Verify User Who Owns /etc/at.allow file

Classification:

compliance

Framework:

Control:

Description

If /etc/at.allow exists, it must be owned by root.

To properly set the owner of /etc/at.allow, run the command:

$ sudo chown root /etc/at.allow 

Rationale

If the owner of the at.allow file is not set to root, the possibility exists for an unauthorized user to view or edit sensitive information.

Remediation

Shell script

The following script can be run on the host to remediate the issue.

# Remediation is applicable only in certain platforms
if [ ! -f /.dockerenv ] && [ ! -f /run/.containerenv ]; then

chown 0 /etc/at.allow

else
 >&2 echo 'Remediation is not applicable, nothing was done'
fi

Ansible playbook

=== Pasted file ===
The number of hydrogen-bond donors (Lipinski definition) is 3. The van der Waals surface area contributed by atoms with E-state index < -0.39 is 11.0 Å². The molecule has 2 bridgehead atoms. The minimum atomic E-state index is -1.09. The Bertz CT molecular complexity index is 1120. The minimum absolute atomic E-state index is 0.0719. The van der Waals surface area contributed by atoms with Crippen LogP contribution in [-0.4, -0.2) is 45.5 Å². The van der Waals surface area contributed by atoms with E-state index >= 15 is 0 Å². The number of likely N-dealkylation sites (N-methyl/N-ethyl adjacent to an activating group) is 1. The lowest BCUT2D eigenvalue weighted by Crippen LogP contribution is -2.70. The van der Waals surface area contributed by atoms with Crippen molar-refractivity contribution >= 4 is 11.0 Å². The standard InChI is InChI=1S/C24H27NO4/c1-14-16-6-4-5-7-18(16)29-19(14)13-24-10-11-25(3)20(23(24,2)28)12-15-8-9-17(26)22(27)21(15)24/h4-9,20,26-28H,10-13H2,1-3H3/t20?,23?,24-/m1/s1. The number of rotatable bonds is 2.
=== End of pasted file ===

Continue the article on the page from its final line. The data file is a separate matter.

The following playbook can be run with Ansible to remediate the issue.

- name: Test for existence /etc/at.allow
 stat:
 path: /etc/at.allow
 register: file\_exists
 when: ansible\_virtualization\_type not in ["docker", "lxc", "openvz", "podman", "container"]
 tags:
 - PCI-DSSv4-2.2.6
 - configure\_strategy
 - file\_owner\_at\_allow
 - low\_complexity
 - low\_disruption
 - medium\_severity
 - no\_reboot\_needed

- name: Ensure owner 0 on /etc/at.allow
 file:
 path: /etc/at.allow
 owner: '0'
 when:
 - ansible\_virtualization\_type not in ["docker", "lxc", "openvz", "podman", "container"]
 - file\_exists.stat is defined and file\_exists.stat.exists
 tags:
 - PCI-DSSv4-2.2.6
 - configure\_strategy
 - file\_owner\_at\_allow
 - low\_complexity
 - low\_disruption
 - medium\_severity
 - no\_reboot\_needed